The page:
Grafted tomatoes bring together the best of both worlds: excellent production and disease resistance, even on the fussiest varieties. “We’ve seen a yield boost of 30 to 50 percent,” says Andrew Mefferd, tomato expert at Johnny’s Selected Seeds. “[The plants] go on forever. They have so much stamina. They keep fruiting until frost.”
Grafting is simply taking the top—scion—of any tomato variety seedling that’s the same stem size as the rootstock, and attaching it to a specialized hybrid rootstock grown specifically for its vigor and disease resistance. The rootstock provides protection from tomato mosaic virus, nematodes, verticillium wilt, and a number of diseases based upon that specific rootstock. For instance, Brandywine tomatoes succumb to a number of diseases. If they’re grafted to Estamino rootstock, which is resistant to seven tomato disease issues, they garner that benefit. (Don’t forget to save your tomato seeds; here’s how.)
Grafting is a huge boon for commercial growers and small farms producing for the market, but it’s also a benefit for home growers who want to grow heirlooms or varieties that otherwise produce marginally in their region. There are plenty of grafted plants available, but gardeners looking for an organic alternative will probably have to create it themselves. Grafted plants are great way to grow your favorite tomato in huge amounts. Once you start grafting, you might never settle for less.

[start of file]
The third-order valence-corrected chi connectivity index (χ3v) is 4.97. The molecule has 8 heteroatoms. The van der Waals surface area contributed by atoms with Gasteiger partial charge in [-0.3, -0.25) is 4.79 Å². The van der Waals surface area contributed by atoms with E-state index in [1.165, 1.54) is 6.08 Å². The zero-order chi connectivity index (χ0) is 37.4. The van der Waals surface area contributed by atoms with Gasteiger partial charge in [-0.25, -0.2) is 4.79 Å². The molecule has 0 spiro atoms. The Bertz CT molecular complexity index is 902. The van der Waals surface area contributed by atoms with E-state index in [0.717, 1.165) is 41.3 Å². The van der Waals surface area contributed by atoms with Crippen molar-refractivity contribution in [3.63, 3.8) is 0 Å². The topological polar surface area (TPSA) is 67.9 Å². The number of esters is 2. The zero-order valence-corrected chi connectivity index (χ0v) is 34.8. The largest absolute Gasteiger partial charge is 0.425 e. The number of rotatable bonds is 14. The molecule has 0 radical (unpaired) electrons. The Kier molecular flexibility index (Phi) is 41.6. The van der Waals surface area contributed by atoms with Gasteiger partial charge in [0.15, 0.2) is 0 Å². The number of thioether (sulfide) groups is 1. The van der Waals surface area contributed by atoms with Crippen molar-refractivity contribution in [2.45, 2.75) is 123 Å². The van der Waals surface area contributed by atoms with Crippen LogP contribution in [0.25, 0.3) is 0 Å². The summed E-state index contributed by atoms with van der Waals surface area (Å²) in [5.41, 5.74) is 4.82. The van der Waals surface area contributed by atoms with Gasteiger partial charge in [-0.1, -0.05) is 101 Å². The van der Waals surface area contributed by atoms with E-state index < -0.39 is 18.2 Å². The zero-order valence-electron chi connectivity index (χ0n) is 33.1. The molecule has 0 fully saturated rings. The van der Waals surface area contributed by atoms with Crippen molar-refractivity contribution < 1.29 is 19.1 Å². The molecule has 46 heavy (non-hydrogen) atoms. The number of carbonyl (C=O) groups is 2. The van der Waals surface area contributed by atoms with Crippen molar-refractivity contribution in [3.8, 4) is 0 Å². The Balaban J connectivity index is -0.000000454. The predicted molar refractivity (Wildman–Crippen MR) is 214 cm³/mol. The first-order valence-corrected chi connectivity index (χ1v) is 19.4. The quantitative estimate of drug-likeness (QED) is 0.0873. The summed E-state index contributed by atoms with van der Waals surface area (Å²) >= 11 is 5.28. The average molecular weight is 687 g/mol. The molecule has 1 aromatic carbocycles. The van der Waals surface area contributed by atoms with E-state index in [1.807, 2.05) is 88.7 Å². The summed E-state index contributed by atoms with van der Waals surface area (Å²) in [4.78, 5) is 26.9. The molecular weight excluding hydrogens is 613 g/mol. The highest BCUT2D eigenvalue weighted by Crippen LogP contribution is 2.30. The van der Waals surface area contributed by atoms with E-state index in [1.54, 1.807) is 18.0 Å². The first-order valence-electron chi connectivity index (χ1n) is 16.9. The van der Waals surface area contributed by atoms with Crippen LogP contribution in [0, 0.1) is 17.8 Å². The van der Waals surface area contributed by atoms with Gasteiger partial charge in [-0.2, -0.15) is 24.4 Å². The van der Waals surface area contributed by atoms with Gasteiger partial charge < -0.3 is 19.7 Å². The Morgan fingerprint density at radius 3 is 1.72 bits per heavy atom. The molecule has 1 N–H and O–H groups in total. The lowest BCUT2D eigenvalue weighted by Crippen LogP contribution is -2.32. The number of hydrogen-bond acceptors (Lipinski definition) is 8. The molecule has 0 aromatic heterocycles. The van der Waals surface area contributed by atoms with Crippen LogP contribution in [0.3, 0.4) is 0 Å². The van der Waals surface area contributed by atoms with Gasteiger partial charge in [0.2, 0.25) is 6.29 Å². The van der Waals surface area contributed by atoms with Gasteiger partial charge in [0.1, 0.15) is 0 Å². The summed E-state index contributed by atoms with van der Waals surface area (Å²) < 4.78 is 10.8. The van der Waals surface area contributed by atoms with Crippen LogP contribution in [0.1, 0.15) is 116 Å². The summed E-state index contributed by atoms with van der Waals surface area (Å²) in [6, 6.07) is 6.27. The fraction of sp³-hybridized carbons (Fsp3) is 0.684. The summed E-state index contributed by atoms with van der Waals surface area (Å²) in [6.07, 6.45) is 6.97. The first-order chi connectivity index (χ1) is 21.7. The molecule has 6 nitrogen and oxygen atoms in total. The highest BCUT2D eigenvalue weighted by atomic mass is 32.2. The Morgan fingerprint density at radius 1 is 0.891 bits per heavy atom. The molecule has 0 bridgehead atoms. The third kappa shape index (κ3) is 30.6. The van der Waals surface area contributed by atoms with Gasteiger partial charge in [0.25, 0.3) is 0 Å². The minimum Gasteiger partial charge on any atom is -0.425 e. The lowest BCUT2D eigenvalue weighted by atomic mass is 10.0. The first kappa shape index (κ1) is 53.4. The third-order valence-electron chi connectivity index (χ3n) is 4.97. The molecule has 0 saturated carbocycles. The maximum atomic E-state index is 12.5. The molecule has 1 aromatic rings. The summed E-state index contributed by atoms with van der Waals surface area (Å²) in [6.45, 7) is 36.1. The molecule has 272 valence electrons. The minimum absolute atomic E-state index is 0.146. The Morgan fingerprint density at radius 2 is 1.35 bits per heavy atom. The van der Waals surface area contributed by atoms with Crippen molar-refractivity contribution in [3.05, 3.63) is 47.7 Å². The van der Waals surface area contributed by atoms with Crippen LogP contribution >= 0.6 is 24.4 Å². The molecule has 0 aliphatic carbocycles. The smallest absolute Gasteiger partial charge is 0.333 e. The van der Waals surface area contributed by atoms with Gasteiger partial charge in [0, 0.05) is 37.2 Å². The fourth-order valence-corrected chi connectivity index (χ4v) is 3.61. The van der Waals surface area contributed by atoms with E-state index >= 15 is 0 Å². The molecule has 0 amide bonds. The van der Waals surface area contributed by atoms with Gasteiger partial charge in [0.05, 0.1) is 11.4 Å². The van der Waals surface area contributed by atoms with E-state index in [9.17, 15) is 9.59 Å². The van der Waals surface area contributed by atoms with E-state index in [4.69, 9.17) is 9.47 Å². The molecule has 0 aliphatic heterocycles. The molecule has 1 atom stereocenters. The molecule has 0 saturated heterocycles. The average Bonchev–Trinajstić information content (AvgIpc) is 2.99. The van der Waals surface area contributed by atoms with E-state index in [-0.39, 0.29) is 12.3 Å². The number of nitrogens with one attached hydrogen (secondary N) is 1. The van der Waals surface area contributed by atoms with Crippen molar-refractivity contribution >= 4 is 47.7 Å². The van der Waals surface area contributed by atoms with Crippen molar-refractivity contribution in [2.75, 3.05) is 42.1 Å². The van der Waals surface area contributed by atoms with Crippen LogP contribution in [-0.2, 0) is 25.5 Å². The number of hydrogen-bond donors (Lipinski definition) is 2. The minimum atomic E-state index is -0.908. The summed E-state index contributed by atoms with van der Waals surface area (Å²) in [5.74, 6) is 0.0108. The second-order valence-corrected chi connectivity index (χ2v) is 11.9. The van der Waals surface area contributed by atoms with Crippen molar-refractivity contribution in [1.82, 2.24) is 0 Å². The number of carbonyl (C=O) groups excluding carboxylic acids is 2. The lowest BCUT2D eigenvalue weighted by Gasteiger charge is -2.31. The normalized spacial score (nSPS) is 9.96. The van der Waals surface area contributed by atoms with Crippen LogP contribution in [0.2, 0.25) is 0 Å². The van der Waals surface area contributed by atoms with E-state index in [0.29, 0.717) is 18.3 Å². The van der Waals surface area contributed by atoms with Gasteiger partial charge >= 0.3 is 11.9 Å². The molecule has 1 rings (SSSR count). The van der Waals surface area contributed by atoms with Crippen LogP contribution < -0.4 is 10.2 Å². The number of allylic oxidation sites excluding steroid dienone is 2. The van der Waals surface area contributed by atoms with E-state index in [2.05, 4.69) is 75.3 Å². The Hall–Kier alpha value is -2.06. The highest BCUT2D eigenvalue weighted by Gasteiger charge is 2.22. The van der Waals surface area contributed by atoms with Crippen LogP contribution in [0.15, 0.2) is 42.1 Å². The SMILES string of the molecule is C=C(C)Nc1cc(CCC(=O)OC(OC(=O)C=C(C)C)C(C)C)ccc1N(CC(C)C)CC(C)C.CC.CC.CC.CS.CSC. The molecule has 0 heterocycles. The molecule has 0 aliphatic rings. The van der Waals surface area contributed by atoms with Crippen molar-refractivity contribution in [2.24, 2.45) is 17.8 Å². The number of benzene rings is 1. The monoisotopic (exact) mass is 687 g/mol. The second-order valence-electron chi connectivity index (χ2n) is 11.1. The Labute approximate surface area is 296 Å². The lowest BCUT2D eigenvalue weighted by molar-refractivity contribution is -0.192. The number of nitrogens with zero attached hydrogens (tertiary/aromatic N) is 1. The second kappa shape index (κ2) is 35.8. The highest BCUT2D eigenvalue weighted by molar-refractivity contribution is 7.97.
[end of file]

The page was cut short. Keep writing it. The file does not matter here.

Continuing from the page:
Tomato grafting isn’t difficult, but it requires a little practice and an investment in the rootstock seed, which can cost nearly 50 cents per seed. Grafting clips, either the small silicon clips for top grafting—roughly 15 cents per piece—or the spring-loaded larger grafting clips that can run 45 cents per clip, are the best to use since they are easy to attach and are reusable. Some people try using tape or even grafting tape, but it’s a challenge with the delicate tomato stems. “It’s something for the really serious home gardener,” says Mefferd.